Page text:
The implications for Experian are multi-faceted. There WILL be a class action lawsuit (perhaps several), there are 47 different state breach disclosure notifications laws that will require compliance, 14 different Attorney’s General that will need to be notified, and there will be at least one inquiry by the FTC, SEC, and/or FCC (likely all three). Not to mention they will be responsible for paying any sort of regulatory fines (which there will be plenty of), fraud reimbursement of any victims, credit monitoring services (which interestingly enough by its very presence meets the requirement to show the damages necessary to proceed with class action litigation), and the directors and officers could face negative action by the SEC. There is also brand damage, loss of customer confidence, and loss of market share.[/su_note]
[su_note note_color=”#ffffcc” text_color=”#00000″]Pierluigi Stella, CTO, Network Box USA :
“I find it of extremely poor taste that the CEO of T-Mobile would bash Experian in such a public manner.
Do you want to lash out in private with their CEO? Go for it; yell, scream, kick a chair, throw a tantrum. But please, keep your cool in public. Maintain a professional composure. I’m sure they didn’t release your data to the public voluntarily; and I’m certain they take security as seriously as you say you do. Just because you haven’t been breached directly yet, doesn’t give you the right to shout this way. Especially because the most likely scenario is that you’ve been breached, and you don’t even know it yet. At least, they found out and stopped the leak!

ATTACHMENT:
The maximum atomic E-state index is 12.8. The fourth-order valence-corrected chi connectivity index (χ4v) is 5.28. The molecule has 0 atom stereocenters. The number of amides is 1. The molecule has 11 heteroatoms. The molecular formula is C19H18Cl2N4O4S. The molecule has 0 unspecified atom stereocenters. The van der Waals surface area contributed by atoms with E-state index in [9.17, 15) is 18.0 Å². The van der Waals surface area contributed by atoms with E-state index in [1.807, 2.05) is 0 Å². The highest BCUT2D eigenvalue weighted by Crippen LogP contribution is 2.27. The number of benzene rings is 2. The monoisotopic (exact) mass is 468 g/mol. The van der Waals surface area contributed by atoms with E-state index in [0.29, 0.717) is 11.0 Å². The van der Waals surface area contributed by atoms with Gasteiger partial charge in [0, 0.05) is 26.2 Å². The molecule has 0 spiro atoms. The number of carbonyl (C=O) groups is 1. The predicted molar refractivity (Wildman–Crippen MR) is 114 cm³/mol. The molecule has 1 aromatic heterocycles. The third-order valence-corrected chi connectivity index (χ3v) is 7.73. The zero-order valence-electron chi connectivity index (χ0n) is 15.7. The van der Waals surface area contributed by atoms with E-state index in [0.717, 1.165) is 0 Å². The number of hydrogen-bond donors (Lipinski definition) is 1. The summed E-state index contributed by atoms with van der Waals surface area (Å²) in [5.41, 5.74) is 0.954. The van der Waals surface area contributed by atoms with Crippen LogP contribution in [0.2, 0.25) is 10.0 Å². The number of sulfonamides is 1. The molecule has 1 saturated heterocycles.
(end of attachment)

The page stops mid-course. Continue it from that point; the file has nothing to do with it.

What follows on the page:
As for the breach itself, it’s clear we don’t seem to know what we’re doing, and hackers have the upper hand. They appear to get in and out of networks at will. Perhaps when the culture of every company becomes more accustomed to security, when security becomes the norm rather than the exception, the hackers will start having a harder time. But for now, they’re winning, and heavily. And don’t blame it on the techies, don’t fire the CSO, don’t go spending a billion dollars on another super IPS. Spend money on the human aspects of hacking; educate your users and make them more aware of the issues they can cause when they click without thinking!”[/su_note]
[su_note note_color=”#ffffcc” text_color=”#00000″]Igor Baikalov, Chief Scientist, Securonix :
“The good news is that Experian has learned from the 2012 breach at its subsidiary that exposed 200 million consumer records – Social Security and ID numbers (driver license or passport number) in the most recent breach were encrypted. The bad news is that this encryption may have been compromised too. Ironically, Experian’s own Data Breach Resolution brochure, that summarizes lessons from the case studies, insists in its Lesson #1: Encrypt, Encrypt, Encrypt that ‘not everyone in your organization needs to know the key to unlocking the encryption.’
Apparently, leaving that key on the same server that contained encrypted data was not a great idea. An offer of credit protection from the credit bureau that was just breached is not that appealing either.
Considering that the identity of average American has been stolen at least 2.5 times over the last 10 years, the value of Social Security or driver license numbers as an authenticator is about as good as a ZIP code. Since we cannot protect this data, let’s at least devalue it by switching to random numbers, or smiley faces, or something.”[/su_note]